Meeting the oral health care needs of patients with disabilities. Is the new dental graduate prepared?

kathy wilsonIntroduction

Dr Kathy Wilson, based at Newcastle Dental Hospital and School, is an Associate Specialist in Dental Sedation and Specialist in Special Care Dentistry. She is currently undertaking the Masters in Medical Education programme and developing a study entitled “Meeting the oral health care needs of patients with disabilities – Is the new dental graduate prepared?”


Back Ground to study

Special Care Dentistry (SCD) is defined as “The improvement of oral health of individuals and groups in society, who have a physical, sensory, intellectual, mental, medical, emotional, or social impairment or disability, or more often, a combination of a number of these factors”

In 2008 SCD was recognised by the General Dental Council (GDC) as a speciality and the GDC document “Preparing for Practice” states “The Registrant will recognise and take account of the needs of different patient groups including children, adults, older people and those with special care requirements through-out the patient care process

Newcastle Dental School’s SCD programme has the aim “To enable students to provide general oral care for those patients with special needs”. The virtual programme is delivered mainly through other specialties, with some specific lectures; in speaking to final year dental students it would appear that many have deficiencies in their knowledge and understanding of the needs of patients with disabilities.

A review of the literature indicates that General Dental Practitioners cite lack of experience and undergraduate education as reasons for being less confident in meeting the needs of vulnerable patients, so creating barriers to effective delivery of oral care. Reducing social factors contributing to health inequalities requires action beyond service provision; it is estimated that 90% of people requiring SCD should be able to access care through the general dental service in primary care which necessitates appropriate education of dental professionals.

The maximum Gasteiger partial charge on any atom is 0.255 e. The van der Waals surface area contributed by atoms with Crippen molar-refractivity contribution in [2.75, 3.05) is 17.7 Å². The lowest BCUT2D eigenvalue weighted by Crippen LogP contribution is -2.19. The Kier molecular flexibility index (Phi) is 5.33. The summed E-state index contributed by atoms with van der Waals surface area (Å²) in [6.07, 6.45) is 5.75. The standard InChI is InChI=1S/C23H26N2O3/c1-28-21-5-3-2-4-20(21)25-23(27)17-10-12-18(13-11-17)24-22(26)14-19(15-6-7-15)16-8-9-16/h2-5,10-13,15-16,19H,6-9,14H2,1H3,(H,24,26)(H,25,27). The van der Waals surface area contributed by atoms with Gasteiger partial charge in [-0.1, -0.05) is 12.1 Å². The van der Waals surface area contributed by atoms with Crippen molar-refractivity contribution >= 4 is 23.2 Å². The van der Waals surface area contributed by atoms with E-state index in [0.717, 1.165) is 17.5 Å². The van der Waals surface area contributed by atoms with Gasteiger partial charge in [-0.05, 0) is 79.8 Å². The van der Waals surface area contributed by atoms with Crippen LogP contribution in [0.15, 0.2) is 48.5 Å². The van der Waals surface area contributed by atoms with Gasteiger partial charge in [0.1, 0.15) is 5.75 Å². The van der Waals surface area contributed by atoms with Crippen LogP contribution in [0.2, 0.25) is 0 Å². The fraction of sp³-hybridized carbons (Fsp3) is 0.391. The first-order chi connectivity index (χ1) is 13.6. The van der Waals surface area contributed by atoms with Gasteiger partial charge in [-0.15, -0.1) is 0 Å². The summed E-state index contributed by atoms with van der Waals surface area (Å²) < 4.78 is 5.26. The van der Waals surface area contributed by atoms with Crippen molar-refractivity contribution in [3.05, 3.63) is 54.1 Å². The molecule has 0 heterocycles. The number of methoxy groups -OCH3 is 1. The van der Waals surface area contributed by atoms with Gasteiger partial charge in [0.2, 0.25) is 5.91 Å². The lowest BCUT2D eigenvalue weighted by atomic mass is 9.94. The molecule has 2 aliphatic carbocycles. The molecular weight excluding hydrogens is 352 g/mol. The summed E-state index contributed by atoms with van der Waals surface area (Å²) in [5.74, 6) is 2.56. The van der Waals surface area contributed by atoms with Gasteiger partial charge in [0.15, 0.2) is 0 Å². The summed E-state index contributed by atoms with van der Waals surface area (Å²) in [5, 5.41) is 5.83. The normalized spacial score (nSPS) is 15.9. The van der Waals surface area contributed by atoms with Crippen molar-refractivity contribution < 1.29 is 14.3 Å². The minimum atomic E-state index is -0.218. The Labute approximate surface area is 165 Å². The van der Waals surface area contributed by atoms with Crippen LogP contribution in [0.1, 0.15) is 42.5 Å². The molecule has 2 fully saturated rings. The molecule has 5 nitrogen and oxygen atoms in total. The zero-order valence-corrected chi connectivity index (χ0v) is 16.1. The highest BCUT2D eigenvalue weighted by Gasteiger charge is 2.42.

By considering views of Newcastle dental students it is anticipated the SCD programme can be tailored to develop professionals who view this specialty positively and are confident in recognising the needs of those who are vulnerable within our society, therefore full-filling their professional obligations.


Aim of Study

To explore final year dental students’ preparedness to address the oral health care needs of patients with disabilities in order to inform the Special Care Dentistry programme review.


Study Design

The study will be carried out as a series of focus groups to address the research questions. It is hoped that the field work will be carried out in the autumn of 2016 and that the results will help to inform development of the teaching of Special Care Dentistry to undergraduate dental students.

Dr Kathy Wilson, School of Dental Sciences

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